Jeffrey D. Sadow is an associate professor of political science at Louisiana State University Shreveport. If you're an elected official, political operative or anyone else upset at his views, don't go bothering LSUS or LSU System officials about that because these are his own views solely. This publishes five days weekly with the exception of 7 holidays. Also check out his Louisiana Legislature Log especially during legislative sessions (in "Louisiana Politics Blog Roll" below).
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No renewal sends tough love message to Bossier City
Senators' decisons benefit kids, erode integrity of law
Yesterday, the Senate Judiciary A Committee did the right thing in derailing a bill that would have confused detrimentally Louisiana’s consistent policy regarding adoptions, but unfortunately declined to go further to clarify that as it related to birth certificates.
The Committee deferred the amended SB 129 with only its author state Sen. J.P. Morrell, voting in its favor against three nays. The amended bill would have allowed unmarried couples to adopt; current law specifies that only a married couple, with that marriage defined by the Constitution as between one man and one woman, or a single man or woman can adopt.
The bill became controversial as its debate was framed in a way that would use it as a vehicle for state sanctioning of same-sex unions. As has become typical in these efforts at the Capitol, a number of specious arguments were brought forth that missed the entire point of why the state promotes and rewards marriage in its policies.
Perhaps the ultimate interest of any government that regulates policy in this area is to promote procreation and afterwards successful raising of children, for without the capacity provided by these future citizens the state will not have the resources to perform other necessary functions. Thus, the state subsidizes marriage, through various tax breaks, favorable legal treatment, etc., as defined historically and legally in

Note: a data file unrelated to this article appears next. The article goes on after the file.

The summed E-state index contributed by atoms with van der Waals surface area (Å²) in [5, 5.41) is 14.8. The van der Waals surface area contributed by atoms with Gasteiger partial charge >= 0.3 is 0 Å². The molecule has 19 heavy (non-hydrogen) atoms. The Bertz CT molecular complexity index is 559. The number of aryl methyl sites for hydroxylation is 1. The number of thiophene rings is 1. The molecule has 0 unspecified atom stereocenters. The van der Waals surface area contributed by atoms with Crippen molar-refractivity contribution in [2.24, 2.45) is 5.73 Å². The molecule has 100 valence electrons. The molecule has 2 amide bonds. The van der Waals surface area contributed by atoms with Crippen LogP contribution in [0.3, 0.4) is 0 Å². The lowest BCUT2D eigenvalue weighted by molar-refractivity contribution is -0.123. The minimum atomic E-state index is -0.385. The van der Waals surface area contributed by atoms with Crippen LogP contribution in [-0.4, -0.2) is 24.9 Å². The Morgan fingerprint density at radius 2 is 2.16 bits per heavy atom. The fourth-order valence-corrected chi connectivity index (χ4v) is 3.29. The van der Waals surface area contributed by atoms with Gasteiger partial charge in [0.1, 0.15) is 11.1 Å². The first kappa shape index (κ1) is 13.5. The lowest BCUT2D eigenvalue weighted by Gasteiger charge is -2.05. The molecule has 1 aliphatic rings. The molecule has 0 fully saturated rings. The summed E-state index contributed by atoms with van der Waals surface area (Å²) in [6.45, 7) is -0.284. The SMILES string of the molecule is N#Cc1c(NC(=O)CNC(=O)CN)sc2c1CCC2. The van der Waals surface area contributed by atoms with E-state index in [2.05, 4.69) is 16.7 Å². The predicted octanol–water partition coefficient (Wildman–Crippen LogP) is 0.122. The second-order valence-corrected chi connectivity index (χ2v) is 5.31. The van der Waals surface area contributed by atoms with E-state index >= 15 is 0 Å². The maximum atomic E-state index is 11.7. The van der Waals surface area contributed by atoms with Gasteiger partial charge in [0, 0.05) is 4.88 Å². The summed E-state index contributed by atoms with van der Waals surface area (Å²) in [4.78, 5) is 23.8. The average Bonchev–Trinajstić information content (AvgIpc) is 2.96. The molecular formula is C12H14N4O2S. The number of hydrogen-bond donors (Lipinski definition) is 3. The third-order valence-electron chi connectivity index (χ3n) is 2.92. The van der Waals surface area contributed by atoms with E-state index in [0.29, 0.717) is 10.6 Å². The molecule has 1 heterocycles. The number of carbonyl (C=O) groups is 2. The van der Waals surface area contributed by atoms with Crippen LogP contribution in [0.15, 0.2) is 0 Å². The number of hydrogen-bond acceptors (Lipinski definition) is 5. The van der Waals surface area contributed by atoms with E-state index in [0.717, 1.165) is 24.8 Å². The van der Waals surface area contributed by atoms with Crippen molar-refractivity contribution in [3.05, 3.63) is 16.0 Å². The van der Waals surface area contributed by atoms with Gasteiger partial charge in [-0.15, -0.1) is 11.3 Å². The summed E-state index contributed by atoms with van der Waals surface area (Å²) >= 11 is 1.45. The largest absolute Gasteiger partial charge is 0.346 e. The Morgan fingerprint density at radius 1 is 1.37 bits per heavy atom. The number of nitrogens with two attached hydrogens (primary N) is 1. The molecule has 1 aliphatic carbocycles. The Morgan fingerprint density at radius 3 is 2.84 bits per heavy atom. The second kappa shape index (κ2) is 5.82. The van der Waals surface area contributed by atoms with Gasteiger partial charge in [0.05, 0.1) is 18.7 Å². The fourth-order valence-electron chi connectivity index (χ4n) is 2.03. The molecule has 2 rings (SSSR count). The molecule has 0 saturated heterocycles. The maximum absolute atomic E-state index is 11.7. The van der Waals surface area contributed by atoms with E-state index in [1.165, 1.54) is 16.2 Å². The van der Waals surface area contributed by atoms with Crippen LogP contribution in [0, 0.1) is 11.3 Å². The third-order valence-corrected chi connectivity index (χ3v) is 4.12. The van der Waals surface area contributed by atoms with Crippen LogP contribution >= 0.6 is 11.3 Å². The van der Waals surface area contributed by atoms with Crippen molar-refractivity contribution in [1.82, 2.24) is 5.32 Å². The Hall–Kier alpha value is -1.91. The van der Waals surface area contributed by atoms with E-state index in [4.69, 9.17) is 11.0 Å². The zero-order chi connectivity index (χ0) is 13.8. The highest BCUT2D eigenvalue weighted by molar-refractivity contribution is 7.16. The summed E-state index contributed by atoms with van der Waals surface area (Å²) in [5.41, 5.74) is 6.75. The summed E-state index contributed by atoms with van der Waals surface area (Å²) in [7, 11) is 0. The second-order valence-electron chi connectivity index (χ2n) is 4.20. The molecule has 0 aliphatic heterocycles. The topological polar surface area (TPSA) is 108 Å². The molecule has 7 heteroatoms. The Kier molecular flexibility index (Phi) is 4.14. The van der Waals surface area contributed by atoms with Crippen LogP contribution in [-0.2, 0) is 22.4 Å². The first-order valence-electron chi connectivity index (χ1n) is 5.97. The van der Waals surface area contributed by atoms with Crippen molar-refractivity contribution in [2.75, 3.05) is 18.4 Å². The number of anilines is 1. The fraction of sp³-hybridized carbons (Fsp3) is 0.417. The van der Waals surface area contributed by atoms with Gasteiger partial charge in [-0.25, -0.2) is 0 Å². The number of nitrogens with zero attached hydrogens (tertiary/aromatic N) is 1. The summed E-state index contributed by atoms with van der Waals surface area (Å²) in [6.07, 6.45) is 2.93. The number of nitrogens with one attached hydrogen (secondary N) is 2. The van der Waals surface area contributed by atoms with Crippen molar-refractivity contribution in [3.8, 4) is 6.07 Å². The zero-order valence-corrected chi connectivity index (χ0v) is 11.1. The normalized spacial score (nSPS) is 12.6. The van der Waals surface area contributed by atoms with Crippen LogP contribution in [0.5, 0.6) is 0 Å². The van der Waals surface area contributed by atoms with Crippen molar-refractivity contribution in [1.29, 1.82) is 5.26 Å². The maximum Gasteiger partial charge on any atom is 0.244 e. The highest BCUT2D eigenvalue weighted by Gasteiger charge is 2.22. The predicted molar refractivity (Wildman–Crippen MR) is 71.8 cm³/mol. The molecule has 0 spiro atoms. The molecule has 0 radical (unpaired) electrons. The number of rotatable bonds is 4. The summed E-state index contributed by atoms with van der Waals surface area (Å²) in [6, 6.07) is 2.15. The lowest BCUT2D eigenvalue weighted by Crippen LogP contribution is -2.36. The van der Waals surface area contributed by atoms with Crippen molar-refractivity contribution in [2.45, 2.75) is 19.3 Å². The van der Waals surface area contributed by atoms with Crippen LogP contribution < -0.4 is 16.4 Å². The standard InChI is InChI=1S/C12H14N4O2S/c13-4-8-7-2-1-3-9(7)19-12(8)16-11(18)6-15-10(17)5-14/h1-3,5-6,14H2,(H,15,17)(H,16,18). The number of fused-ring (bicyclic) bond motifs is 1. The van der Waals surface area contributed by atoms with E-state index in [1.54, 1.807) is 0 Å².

It also historically and legally has favored adoption for married couples, because it is consistently and universally acknowledged that parents in a married state have the best chance of successful child rearing on many indicators such as behavior, resources available, and the like. Again, this is a general proposition, as some married couples do a very poor job while some single people do a great job.
That is why the state allows adoption for single individuals as well, and why there is a vetting process for adoption, to do the best job possible in weeding out married couples who might bring that advantage to the request but whose lacking in other areas make them unsuitable for an adoption with a high chance of successful child rearing, and to allow for single individuals that appear capable enough the opportunity to perform this vital function.
So what would be wrong with two people not married raising an adopted child? Because it becomes legally confusing when the law already permits a single individual to do so and vests decision-making power about the child with that person. Why should two be specified when there is no legal bond between them in the state? It makes no logical sense for the state to confuse matters when one person has sole responsibility for the welfare of a child by then giving somebody unrelated legally to the person the same powers.
If that person desires, however, that decision-making authority in part or full could also be granted to another legally unrelated adult. Just a few minutes of searching on the Internet for the proper document under Louisiana law (such as a durable power of attorney), downloading, getting signatures, and a notary is all it takes (which demonstrates that fallaciousness of arguments that not to change the law would prevent this).
Understand that present law allows a single adult regardless of sexual orientation to adopt. Thus, given the facts, we must conclude that, because it is potentially detrimental to divide responsibility for a child between two unrelated adults that never jointly had custody as a result of a legal marriage (not to mention those detriments potentially from a standpoint of health and well-being of the child), efforts to allow this rest more on a political agenda than one that really looks out for the welfare of adopted children, verifying the wisdom of the committee’s decision.
Unfortunately, the committee proved too skittish to maintain the legal clarity when it prompted state Sen. Buddy Shaw to withdraw his SB 521 which would incorporate the state’s constitutional standard that a parent is either a married couple under state jurisprudence or a single individual and apply it to listing parents on state birth certificates of adopted children. This is under dispute where two males that identify themselves as homosexual who exercised a legal privilege in another state to recognize a union between them had one of them adopt a Louisiana-born child and want both their names listed on that certificate. Because of this litigation, the committee shied away from dealing with Shaw’s bill.